3 foreigners who fought for Ukraine sentenced to death

The Associated Press
British citizen Aiden Aslin stands behind bars in a courtroom in Donetsk, eastern Ukraine, on Thursday.

BAKHMUT, Ukraine (AP) — Two British citizens and a Moroccan were sentenced to death Thursday for fighting on Ukraine’s side, in a punishment handed down by the country’s pro-Moscow rebels.

The proceedings against the three captured fighters were denounced by Ukraine and the West as a sham and a violation of the rules of war.

Meanwhile, as the Kremlin’s forces continued a grinding war of attrition in the east, Russian President Vladimir Putin appeared to liken his actions to those of Peter the Great in the 18th century and said the country needs to “take back” historic Russian lands.

A court in the self-proclaimed Donetsk People’s Republic in Ukraine found the three fighters guilty of seeking the violent overthrow of power, an offense punishable by death in the unrecognized eastern republic. The men were also convicted of mercenary activities and terrorism.

Russia’s state news agency RIA Novosti reported that the defendants — identified as Aiden Aslin, Shaun Pinner and Brahim Saadoun — will face a firing squad. They have a month to appeal.

The separatist side argued that the three were “mercenaries” not entitled to the usual protections accorded prisoners of war. They are the first foreign fighters sentenced by Ukraine’s Russian-backed rebels.

Ukrainian Foreign Ministry spokesman Oleh Nikolenko condemned the proceedings as legally invalid, saying, “Such show trials put the interests of propaganda above the law and morality.” He said that all foreign citizens fighting as part of Ukraine’s armed forces should be considered Ukrainian military personnel and protected as such.

British Foreign Secretary Liz Truss pronounced the sentencing a “sham judgment with absolutely no legitimacy.” Prime Minister Boris Johnson’s spokesman Jamie Davies said that under the Geneva Conventions, POWs are entitled to immunity as combatants.

Saadoun’s father, Taher Saadoun, told the Moroccan online Arab-language newspaper Madar 21 that his son is not a mercenary and that he holds Ukrainian citizenship.

Aslin’s and Pinner’s families have said that the two men were long-serving members of the Ukrainian military. Both are said to have lived in Ukraine since 2018.

The three men fought alongside Ukrainian troops before Pinner and Aslin surrendered to pro-Russian forces in the southern port of Mariupol in mid-April and Saadoun was captured in mid-March in the eastern city of Volnovakha.

Another British fighter taken prisoner by the pro-Russian forces, Andrew Hill, is awaiting trial.

The Russian military has argued that foreign mercenaries fighting on Ukraine’s side are not combatants and should expect long prison terms, at best, if captured.

In other developments, Putin drew parallels between Peter the Great’s founding of St. Petersburg and modern-day Russia’s ambitions.

When the czar founded the new capital, “no European country recognized it as Russia. Everybody recognized it as Sweden,” Putin said. He added: “What was (Peter) doing? Taking back and reinforcing. That’s what he did. And it looks like it fell on us to take back and reinforce as well.”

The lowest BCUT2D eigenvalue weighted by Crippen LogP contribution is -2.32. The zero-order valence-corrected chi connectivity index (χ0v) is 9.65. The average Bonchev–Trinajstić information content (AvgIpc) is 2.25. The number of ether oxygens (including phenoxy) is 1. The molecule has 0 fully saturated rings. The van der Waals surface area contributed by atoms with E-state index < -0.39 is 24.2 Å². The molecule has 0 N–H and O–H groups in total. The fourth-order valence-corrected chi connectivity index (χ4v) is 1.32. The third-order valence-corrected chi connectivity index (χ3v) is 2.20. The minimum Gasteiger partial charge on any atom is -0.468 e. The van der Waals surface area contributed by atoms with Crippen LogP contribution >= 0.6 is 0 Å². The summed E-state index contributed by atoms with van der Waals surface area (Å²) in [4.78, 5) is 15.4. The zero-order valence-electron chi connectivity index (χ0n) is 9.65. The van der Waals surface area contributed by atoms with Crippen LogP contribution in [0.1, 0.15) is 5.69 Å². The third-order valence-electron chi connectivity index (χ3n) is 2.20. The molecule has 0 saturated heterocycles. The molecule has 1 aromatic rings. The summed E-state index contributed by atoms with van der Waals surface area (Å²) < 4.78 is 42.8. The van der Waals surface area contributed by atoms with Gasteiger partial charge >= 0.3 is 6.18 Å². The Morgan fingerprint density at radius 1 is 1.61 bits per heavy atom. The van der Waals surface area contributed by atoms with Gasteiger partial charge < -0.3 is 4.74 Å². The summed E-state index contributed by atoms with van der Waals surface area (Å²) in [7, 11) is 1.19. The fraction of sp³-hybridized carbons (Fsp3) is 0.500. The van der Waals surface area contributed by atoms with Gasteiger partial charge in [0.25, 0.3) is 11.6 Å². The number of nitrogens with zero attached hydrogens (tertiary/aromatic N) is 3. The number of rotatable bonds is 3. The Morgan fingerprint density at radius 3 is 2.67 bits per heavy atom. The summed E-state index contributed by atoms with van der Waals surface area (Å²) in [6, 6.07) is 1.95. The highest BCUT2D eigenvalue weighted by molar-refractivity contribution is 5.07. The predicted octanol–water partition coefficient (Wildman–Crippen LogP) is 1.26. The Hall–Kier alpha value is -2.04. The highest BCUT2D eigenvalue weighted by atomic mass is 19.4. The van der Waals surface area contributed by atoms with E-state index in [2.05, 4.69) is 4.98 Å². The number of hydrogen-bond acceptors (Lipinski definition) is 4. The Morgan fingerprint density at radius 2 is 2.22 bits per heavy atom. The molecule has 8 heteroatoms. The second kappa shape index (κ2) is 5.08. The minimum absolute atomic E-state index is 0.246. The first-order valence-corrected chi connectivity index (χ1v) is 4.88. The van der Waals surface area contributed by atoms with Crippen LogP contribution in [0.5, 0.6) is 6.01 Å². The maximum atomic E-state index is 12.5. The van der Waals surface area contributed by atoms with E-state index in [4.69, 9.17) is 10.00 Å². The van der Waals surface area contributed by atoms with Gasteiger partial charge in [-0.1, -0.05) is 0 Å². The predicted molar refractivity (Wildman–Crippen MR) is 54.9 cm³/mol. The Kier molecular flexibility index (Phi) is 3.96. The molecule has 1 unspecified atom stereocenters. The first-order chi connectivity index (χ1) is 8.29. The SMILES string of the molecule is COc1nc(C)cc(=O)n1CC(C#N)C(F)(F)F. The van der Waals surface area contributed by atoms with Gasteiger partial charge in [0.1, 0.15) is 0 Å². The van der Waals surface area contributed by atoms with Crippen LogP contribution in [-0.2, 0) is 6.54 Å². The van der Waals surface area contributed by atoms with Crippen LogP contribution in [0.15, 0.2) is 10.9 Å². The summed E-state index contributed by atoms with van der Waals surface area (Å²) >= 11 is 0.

Putin also appeared to leave the door open for further Russian territorial expansion.

“It’s impossible — Do you understand? — impossible to build a fence around a country like Russia. And we do not intend to build that fence,” the Russian leader said.

In other developments, French President Emmanuel Macron told Ukrainian President Volodymyr Zelenskyy that France was ready to send more “heavy weapons” to Ukraine, according to Macron’s office. French officials did not elaborate on the weaponry. The phone conversation came after Macron angered Ukrainian officials by saying world powers should not “humiliate” Putin.”

Zelenskyy said the Ukrainian army continued to push Russian forces back from Kharkiv, the country’s second-largest city, which lies to the north of the Donbas. The transmission of Ukrainian television was restored after a TV tower was shelled.

“Hitting television centers, destroying communication channels, leaving people isolated – this is the tactic of the occupiers that they cannot do without, for openness and honesty also are weapons against all that the Russian state does,” he said late Thursday in his evening address.

On the battlefield:

— Fierce fighting dragged on in the city of Sievierodonetsk in a battle that could help determine the fate of the Donbas, Ukraine’s industrial heartland in the east. Moscow-backed separatists already held swaths of the Donbas before the invasion, and Russian troops have gained more.

— Residents of Kharkiv reported what appeared to be cruise missile strikes. One hit a supermarket. Another hit a coke plant. No details were immediately available.

— Russian troops are trying to resume their offensive to completely capture the Zaporizhzhia region in Ukraine’s southeast, Ukrainian authorities said. Kyiv continues to hold the northern part of the region, including the city of Zaporizhzhia.

— Thirteen civilians were killed in Ukrainian shelling of the separatist-controlled city of Stakhanov in the Donbas, a pro-Russian separatist envoy said on social media. It was not immediately possible to verify the claim.

— Russia claimed it used missiles to strike a base west of the capital in the Zhytomyr region, where, it said, mercenaries were being trained. There was no immediate response from Ukrainian authorities.